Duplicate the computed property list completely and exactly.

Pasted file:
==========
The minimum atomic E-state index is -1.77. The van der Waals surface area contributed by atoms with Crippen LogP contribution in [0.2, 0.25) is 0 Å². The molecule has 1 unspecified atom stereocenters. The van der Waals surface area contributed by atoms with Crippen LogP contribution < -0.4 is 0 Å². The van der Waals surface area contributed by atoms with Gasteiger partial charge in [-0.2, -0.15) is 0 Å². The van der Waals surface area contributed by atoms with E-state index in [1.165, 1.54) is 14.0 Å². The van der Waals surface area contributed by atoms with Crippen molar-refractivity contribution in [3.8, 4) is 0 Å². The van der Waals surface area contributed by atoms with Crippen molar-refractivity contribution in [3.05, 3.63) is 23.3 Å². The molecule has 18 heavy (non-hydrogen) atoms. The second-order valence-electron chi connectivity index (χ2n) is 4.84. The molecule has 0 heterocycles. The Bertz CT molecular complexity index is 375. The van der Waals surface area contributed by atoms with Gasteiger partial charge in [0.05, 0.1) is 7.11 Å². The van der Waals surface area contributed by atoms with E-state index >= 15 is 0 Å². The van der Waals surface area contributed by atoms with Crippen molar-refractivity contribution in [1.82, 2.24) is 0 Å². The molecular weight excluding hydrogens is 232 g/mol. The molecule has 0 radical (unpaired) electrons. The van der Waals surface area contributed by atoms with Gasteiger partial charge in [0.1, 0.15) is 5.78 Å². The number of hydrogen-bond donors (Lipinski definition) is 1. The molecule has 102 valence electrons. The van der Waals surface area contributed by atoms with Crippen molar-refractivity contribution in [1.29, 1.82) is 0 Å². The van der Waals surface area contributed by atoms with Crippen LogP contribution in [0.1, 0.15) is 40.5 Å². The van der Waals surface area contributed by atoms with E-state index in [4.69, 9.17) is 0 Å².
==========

The minimum atomic E-state index is -1.77. The van der Waals surface area contributed by atoms with Crippen LogP contribution in [0.2, 0.25) is 0 Å². The molecule has 1 unspecified atom stereocenters. The van der Waals surface area contributed by atoms with Crippen LogP contribution < -0.4 is 0 Å². The van der Waals surface area contributed by atoms with Gasteiger partial charge in [-0.2, -0.15) is 0 Å². The van der Waals surface area contributed by atoms with E-state index in [1.165, 1.54) is 14.0 Å². The van der Waals surface area contributed by atoms with Crippen molar-refractivity contribution in [3.8, 4) is 0 Å². The van der Waals surface area contributed by atoms with Crippen molar-refractivity contribution in [3.05, 3.63) is 23.3 Å². The molecule has 18 heavy (non-hydrogen) atoms. The second-order valence-electron chi connectivity index (χ2n) is 4.84. The molecule has 0 heterocycles. The Bertz CT molecular complexity index is 375. The van der Waals surface area contributed by atoms with Gasteiger partial charge in [0.05, 0.1) is 7.11 Å². The van der Waals surface area contributed by atoms with E-state index >= 15 is 0 Å². The van der Waals surface area contributed by atoms with Crippen molar-refractivity contribution in [1.82, 2.24) is 0 Å². The molecular weight excluding hydrogens is 232 g/mol. The molecule has 0 radical (unpaired) electrons. The van der Waals surface area contributed by atoms with Gasteiger partial charge in [0.1, 0.15) is 5.78 Å². The number of hydrogen-bond donors (Lipinski definition) is 1. The molecule has 102 valence electrons. The van der Waals surface area contributed by atoms with Crippen molar-refractivity contribution in [1.29, 1.82) is 0 Å². The van der Waals surface area contributed by atoms with Crippen LogP contribution in [0.1, 0.15) is 40.5 Å². The van der Waals surface area contributed by atoms with E-state index in [4.69, 9.17) is 0 Å².